Kabuki is probably the most recognizable form of Japan's main traditional theater styles due to its use of eccentric face paint, extravagant costumes and the distinctive movement of its stage actors.
Since the early 1600s, when Kabuki is thought to have originated, the art form has been diligently preserved and is still widely performed in Japan today.
The Uniqueness of Kabuki
However, it is Kabuki's unique history as "entertainment for the common people" that makes it stand in stark contrast to Japan's other main traditional theater styles of noh, kyogen and bunraku.
Its difference from noh in particular, which was historically aimed at the upper class, gives Kabuki a unique flavor that is expressed in everything from its story content to stage design and most notably, its character appearance.
Kumadori: The Color of Emotion
Without a doubt, the most recognizable aspect of Kabuki theater is the characteristic face make up used by the stage actors. The style of face make up that is done by highlighting the facial lines and muscles with colors such as red or blue is called kumadori.
The highlighting is done deliberately to highlight the expressiveness of the actor's face. Red is traditionally associated with characters that embody strength, vigor and passion, while blue is used for villains and is associated with fear and evil.
The costumes in Kabuki are also heavily stylized, exaggerated and flamboyant. They play a very important role in signifying a character's role in the story. For example, the costumes for the main heroic characters are usually extremely large and heavy relative to the other characters.
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In addition, all the actors wear wigs. The wigs also help express the emotional or social state of the character — neat and combed back in one scene, but messy and standing upright in another to express anger or betrayal.
Revolving Platforms, Trap Doors and Grand Entrances
One of the aspects of Kabuki that distinguishes it from the other main Japanese traditional theater styles is the use of sophisticated stage design elements such as revolving platforms, trap doors and extended walkways. These elements are all used to enhance the entrances and exits of characters or to portray supernatural events, spiritual transformations or dramatic revelations.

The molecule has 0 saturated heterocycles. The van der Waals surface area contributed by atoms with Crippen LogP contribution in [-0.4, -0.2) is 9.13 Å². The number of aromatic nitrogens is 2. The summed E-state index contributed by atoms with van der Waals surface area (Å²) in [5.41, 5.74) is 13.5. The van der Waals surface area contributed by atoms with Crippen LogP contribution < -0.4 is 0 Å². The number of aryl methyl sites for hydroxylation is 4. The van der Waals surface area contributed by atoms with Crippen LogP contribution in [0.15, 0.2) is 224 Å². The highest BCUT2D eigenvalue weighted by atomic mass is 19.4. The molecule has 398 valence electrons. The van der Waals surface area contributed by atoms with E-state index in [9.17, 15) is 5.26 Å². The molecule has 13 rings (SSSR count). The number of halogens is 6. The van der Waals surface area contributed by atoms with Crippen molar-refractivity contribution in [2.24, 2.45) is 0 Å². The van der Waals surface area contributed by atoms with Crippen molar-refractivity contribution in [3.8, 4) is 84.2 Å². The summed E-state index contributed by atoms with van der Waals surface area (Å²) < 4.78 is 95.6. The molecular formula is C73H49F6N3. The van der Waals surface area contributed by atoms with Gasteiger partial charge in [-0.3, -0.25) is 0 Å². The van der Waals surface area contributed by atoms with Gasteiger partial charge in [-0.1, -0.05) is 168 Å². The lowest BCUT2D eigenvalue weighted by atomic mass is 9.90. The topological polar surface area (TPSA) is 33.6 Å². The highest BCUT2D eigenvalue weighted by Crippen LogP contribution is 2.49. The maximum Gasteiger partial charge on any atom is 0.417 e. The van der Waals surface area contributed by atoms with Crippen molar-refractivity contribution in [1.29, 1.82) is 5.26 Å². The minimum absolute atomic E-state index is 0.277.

The hanamichi, which is the characteristic walkway on the left of all kabuki stages which extends into the audience, is one element that is used extensively in Kabuki. Characters make dramatic entrances and exits in the midst of the audience, often striking dramatic poses only inches away from audience members seated near the walkway.
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All Male Performances
One interesting aspect of Kabuki theater is that all the female and male characters are played by male actors. This has to do with Kabuki's early history of dealing with stories and themes that were less refined and more broadly appealing to commoners in the lower classes of society.
Kabuki is known to have started with a single female performer in Kyoto named Okuni in the 1600s. As Kabuki gained in popularity, more of the performances began to deal with more adult-oriented subject matter with some of the actresses engaging in prostitution. The conservative Japanese government deemed it immoral at the time and outlawed all women from performing kabuki. This custom of only male actors has continued until today.
Therefore, the men who play women in Kabuki today use very distinctive face make up with a pure white base and only slight accents of red and black on the eyes and lips. These actors are called onnagata and their style of portraying femininity has evolved into a very sophisticated portrayal that has been cultivated over the entire 400+ year history of Kabuki theater.
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Watching Kabuki Today
There are many theaters where Kabuki is performed in Japan today with several of them offering information, explanations and subtitles in English. It's important to highlight though that a single Kabuki performance can last several hours throughout the day. They are however, divided into segments and tickets are usually sold per segment, costing anywhere from 3,000 to 25,000 yen for individual segments depending on the seating area.
Here are some well known kabuki theaters to choose from:
Name: Kabuki-za Theater
Location: Tokyo, Japan
Name: Minami-za Theater
Location: Kyoto, Japan
Name: Hakata-za Theater
Location: Fukuoka, Japan
- Kyoto Prefecture Kyoto Shi Higashiyama Ward Shijyo Ohashi Ebisu